Study Guide

Black Beauty Plot Analysis

By Anna Sewell

Plot Analysis


A Horse, of Course

We meet Black Beauty as a newborn foal at Farmer Grey's farm. He has a happy, secure childhood with his mom, Duchess, although he witnesses the mistreatment and even death of other horses who aren't so lucky. Duchess makes sure Beauty is raised with a strong sense of morals, teaching him that horses always do their best no matter what. Farmer Grey trains Beauty carefully, making sure he's used to the bridle, saddle, and any frightening obstacle that might get in his way. Looks like our little horse is on his way to great things.

Rising Action

Outstanding in His Field

Farmer Grey sells Beauty to Squire Gordon, and Beauty begins his life at Squire Gordon's estate, Birtwick Park. At Birtwick, Beauty works as a carriage and riding horse, earning the love and admiration of Squire Gordon and his wife. Beauty also gets to know his stable mates, horses who become his closest friends—Ginger, hot-tempered and previously mistreated, and Merrylegs, a good-natured pony.

Beauty's groom, John Manly, is basically the best groom ever, and John trains two different stable boys who are also capable and kind. Things aren't always peaceful, though, and Beauty rides hard to fetch a doctor one night, saving Mrs. Gordon and getting sick himself. But overall, Beauty definitely knows that life at Birtwick is pretty darn amazing.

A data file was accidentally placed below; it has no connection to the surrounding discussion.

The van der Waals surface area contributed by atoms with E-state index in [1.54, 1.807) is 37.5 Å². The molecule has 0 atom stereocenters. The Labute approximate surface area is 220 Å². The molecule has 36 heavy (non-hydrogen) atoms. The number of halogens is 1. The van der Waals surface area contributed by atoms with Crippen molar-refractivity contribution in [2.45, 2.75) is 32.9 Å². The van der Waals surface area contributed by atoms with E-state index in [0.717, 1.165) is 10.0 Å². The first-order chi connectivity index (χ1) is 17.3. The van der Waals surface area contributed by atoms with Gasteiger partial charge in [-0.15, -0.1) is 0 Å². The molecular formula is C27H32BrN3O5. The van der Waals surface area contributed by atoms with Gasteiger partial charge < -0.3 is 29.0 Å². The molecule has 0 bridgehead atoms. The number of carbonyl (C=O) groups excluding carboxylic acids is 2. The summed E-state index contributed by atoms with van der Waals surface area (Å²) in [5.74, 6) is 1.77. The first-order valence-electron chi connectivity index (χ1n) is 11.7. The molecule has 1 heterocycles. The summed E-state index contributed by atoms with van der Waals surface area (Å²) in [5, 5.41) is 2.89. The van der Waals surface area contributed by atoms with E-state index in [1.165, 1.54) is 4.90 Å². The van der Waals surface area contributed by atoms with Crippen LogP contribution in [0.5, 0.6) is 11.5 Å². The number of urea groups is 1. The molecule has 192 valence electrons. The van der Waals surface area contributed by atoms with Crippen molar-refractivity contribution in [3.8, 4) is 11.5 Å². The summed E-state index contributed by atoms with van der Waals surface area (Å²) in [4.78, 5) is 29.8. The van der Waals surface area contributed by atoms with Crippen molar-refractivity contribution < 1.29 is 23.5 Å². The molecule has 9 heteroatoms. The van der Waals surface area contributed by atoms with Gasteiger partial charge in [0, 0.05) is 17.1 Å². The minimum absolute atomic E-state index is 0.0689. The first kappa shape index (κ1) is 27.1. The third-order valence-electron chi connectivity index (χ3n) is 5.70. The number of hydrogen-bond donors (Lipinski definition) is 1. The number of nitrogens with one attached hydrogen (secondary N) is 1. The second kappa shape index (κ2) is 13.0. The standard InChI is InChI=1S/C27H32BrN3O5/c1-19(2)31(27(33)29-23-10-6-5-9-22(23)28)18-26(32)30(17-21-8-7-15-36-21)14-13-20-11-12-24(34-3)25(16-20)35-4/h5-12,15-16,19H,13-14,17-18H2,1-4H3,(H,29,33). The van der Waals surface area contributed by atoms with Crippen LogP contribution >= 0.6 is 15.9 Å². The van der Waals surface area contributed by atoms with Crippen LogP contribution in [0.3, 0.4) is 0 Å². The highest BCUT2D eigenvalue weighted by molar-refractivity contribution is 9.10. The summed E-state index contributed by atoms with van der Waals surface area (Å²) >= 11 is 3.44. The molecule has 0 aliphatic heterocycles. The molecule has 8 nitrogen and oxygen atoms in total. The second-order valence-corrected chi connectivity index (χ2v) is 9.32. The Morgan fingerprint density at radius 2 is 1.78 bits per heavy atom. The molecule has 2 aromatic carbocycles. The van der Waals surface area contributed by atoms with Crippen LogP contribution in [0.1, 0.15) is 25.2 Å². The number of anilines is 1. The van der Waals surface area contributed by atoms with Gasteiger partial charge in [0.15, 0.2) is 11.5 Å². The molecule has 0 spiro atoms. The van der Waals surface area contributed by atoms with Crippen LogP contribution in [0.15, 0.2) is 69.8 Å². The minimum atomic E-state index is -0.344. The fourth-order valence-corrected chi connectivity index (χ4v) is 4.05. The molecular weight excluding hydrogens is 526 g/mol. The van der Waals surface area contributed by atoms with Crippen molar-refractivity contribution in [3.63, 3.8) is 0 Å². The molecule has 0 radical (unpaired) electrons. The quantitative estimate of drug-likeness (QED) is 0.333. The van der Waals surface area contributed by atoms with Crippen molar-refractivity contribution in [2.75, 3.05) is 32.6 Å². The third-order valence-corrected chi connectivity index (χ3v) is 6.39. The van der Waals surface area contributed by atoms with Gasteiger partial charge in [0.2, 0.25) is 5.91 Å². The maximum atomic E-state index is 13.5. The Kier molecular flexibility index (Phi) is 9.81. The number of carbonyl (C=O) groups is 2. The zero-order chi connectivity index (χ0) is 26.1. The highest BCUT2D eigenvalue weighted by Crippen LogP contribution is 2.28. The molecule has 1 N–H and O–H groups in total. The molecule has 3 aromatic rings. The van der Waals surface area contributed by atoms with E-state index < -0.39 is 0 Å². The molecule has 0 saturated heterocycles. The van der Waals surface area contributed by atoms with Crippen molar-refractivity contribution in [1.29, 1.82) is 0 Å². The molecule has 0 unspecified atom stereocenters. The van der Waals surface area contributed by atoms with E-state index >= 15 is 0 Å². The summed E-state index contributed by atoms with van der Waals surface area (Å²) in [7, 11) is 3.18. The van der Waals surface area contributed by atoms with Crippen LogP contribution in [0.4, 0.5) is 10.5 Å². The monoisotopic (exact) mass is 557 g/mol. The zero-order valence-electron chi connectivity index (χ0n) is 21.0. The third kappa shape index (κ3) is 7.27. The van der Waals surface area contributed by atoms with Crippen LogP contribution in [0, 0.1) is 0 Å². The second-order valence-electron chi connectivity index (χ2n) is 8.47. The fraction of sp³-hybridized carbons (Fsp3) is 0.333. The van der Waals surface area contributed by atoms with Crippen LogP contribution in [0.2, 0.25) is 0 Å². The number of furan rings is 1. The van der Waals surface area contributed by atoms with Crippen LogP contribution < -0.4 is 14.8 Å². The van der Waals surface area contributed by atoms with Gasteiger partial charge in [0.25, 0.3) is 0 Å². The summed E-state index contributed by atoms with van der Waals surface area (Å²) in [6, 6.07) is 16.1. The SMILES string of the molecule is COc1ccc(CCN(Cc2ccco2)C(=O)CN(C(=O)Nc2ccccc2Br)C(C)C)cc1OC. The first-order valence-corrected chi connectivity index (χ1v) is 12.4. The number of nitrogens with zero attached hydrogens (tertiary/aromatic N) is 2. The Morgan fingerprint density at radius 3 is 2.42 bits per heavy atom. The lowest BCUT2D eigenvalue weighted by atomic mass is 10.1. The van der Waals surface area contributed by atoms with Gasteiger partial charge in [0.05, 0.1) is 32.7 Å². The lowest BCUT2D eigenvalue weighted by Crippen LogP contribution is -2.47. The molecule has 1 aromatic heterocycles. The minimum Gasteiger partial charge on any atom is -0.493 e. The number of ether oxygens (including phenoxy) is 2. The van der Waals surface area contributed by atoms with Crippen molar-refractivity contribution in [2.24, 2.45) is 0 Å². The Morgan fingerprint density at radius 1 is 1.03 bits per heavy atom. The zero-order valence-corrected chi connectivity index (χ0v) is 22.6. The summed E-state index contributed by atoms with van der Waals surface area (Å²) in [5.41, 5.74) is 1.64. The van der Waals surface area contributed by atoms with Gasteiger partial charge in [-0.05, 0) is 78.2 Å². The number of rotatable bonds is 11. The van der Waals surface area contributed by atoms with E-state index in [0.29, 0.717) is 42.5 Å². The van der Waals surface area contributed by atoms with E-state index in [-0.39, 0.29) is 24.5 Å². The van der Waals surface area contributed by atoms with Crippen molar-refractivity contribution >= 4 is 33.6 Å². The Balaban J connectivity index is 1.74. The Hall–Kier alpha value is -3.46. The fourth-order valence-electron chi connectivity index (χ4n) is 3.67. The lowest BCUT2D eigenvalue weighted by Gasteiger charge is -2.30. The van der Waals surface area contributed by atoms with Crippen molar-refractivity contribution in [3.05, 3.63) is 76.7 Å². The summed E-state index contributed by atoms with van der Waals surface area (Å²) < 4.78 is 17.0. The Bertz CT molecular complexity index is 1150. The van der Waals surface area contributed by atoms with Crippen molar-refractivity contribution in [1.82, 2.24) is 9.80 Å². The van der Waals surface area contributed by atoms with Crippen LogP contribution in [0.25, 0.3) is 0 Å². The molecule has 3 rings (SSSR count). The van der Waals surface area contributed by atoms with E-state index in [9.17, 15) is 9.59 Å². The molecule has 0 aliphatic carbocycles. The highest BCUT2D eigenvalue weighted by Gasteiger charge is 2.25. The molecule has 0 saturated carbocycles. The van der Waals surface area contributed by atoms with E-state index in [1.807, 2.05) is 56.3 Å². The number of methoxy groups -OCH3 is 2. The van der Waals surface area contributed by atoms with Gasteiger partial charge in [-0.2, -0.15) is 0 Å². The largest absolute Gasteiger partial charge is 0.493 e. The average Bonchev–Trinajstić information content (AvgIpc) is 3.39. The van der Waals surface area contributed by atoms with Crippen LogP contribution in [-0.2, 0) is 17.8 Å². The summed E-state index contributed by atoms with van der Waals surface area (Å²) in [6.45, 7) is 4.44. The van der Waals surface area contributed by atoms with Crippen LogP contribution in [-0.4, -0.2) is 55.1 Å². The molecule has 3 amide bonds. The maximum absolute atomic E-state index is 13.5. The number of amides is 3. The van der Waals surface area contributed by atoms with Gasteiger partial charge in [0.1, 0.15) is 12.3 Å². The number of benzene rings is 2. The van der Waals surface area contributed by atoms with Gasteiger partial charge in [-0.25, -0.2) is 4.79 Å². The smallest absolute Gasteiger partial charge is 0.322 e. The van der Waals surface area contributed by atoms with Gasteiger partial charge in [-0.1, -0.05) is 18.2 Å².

Friends, Don't Drink and Ride

A series of unfortunate events causes Beauty's good luck to take an abrupt turn. Mrs. Gordon falls ill, and the Gordon family decides to leave Birtwick and sell their horses to move to a sunnier climate. Beauty's new owners, at Earlshall, are not nearly as kind and careful as the folks at Birtwick. Beauty starts to learn the misery of the fashionable bearing rein, a trendy bit of horse tack that holds his head uncomfortably high.

Despite this, Beauty proves himself to be a heroic horse, sprinting again to save a lady in distress. But when alcoholic groom Reuben Smith takes charge, everything changes. Smith gets wasted one night and rides Beauty home, causing Beauty to take a fall that kills Smith in the process and scars Beauty forever.

Falling Action

Riches to Rags

With his knees permanently scarred, Beauty no longer makes a fashionable carriage horse, and he's sold from owner to owner, going downhill all the way. He works as a horse for hire, pulls carts, and withstands clueless and ignorant treatment. Every time he's treated poorly, his health gets a little worse, and this vicious circle sends him right down the chain of horse jobs until he's sold to a kind London cabbie named Jerry Barker.

Beauty spends a long time as a London cab horse, and it seems like his luck has changed—Jerry is a wonderful owner and a fantastic human being—but Beauty's good fortune doesn't hold. Jerry gets sick after a long, freezing shift in the London winter and decides to move to the country (hmm, déjà vu?). After his happy time with the Barker family, Beauty's sold to a series of hellish owners and eventually is driven until he drops. Literally.


Happily Ever After

Amazingly, Beauty survives, and even more amazingly, he escapes his hellish owner. He's sold to a kind farmer and his grandson, who rehabilitate him so that he can have a shot at a better life. They finally sell him to a nearby family, and their groom turns out to be one of Birtwick's former stable boys, Joe Green. Joe recognizes Beauty, and the family vows never to sell the horse again, guaranteeing him a happy life for the rest of his days.

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